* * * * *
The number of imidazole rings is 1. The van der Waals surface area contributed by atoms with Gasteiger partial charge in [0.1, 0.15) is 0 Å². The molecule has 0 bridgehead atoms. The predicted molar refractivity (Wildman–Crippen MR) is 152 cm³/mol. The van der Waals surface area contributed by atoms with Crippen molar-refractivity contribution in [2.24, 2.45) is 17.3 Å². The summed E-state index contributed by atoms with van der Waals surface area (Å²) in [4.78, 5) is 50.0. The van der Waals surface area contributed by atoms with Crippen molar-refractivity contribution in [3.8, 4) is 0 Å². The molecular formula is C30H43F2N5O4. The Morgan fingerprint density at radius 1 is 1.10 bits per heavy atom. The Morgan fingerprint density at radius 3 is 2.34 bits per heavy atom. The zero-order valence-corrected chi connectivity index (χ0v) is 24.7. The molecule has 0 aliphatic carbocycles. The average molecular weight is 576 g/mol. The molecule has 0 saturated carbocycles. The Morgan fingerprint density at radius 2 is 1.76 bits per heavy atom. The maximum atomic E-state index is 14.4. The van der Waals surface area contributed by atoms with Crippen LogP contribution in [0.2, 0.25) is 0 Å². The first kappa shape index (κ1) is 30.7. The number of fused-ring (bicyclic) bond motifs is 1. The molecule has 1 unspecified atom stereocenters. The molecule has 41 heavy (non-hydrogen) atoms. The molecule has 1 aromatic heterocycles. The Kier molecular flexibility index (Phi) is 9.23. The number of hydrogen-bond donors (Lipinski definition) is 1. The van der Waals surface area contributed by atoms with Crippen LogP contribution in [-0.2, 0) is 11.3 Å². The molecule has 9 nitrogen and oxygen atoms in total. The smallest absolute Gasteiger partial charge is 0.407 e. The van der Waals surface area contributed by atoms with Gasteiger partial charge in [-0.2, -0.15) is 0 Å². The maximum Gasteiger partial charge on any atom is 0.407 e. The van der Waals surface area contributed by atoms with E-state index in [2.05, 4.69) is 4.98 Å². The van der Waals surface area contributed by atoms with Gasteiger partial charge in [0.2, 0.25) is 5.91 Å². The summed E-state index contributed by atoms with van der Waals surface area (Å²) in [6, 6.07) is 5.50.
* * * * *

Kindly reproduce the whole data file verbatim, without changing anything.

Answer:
The number of imidazole rings is 1. The van der Waals surface area contributed by atoms with Gasteiger partial charge in [0.1, 0.15) is 0 Å². The molecule has 0 bridgehead atoms. The predicted molar refractivity (Wildman–Crippen MR) is 152 cm³/mol. The van der Waals surface area contributed by atoms with Crippen molar-refractivity contribution in [2.24, 2.45) is 17.3 Å². The summed E-state index contributed by atoms with van der Waals surface area (Å²) in [4.78, 5) is 50.0. The van der Waals surface area contributed by atoms with Crippen molar-refractivity contribution in [3.8, 4) is 0 Å². The molecular formula is C30H43F2N5O4. The Morgan fingerprint density at radius 1 is 1.10 bits per heavy atom. The Morgan fingerprint density at radius 3 is 2.34 bits per heavy atom. The zero-order valence-corrected chi connectivity index (χ0v) is 24.7. The molecule has 0 aliphatic carbocycles. The average molecular weight is 576 g/mol. The molecule has 0 saturated carbocycles. The Morgan fingerprint density at radius 2 is 1.76 bits per heavy atom. The maximum atomic E-state index is 14.4. The van der Waals surface area contributed by atoms with Crippen LogP contribution in [0.2, 0.25) is 0 Å². The first kappa shape index (κ1) is 30.7. The number of fused-ring (bicyclic) bond motifs is 1. The molecule has 1 unspecified atom stereocenters. The molecule has 41 heavy (non-hydrogen) atoms. The molecule has 1 aromatic heterocycles. The Kier molecular flexibility index (Phi) is 9.23. The number of hydrogen-bond donors (Lipinski definition) is 1. The van der Waals surface area contributed by atoms with Crippen LogP contribution in [-0.2, 0) is 11.3 Å². The molecule has 9 nitrogen and oxygen atoms in total. The smallest absolute Gasteiger partial charge is 0.407 e. The van der Waals surface area contributed by atoms with Gasteiger partial charge in [-0.2, -0.15) is 0 Å². The maximum Gasteiger partial charge on any atom is 0.407 e. The van der Waals surface area contributed by atoms with E-state index in [2.05, 4.69) is 4.98 Å². The van der Waals surface area contributed by atoms with Gasteiger partial charge in [0.2, 0.25) is 5.91 Å². The summed E-state index contributed by atoms with van der Waals surface area (Å²) in [6, 6.07) is 5.50.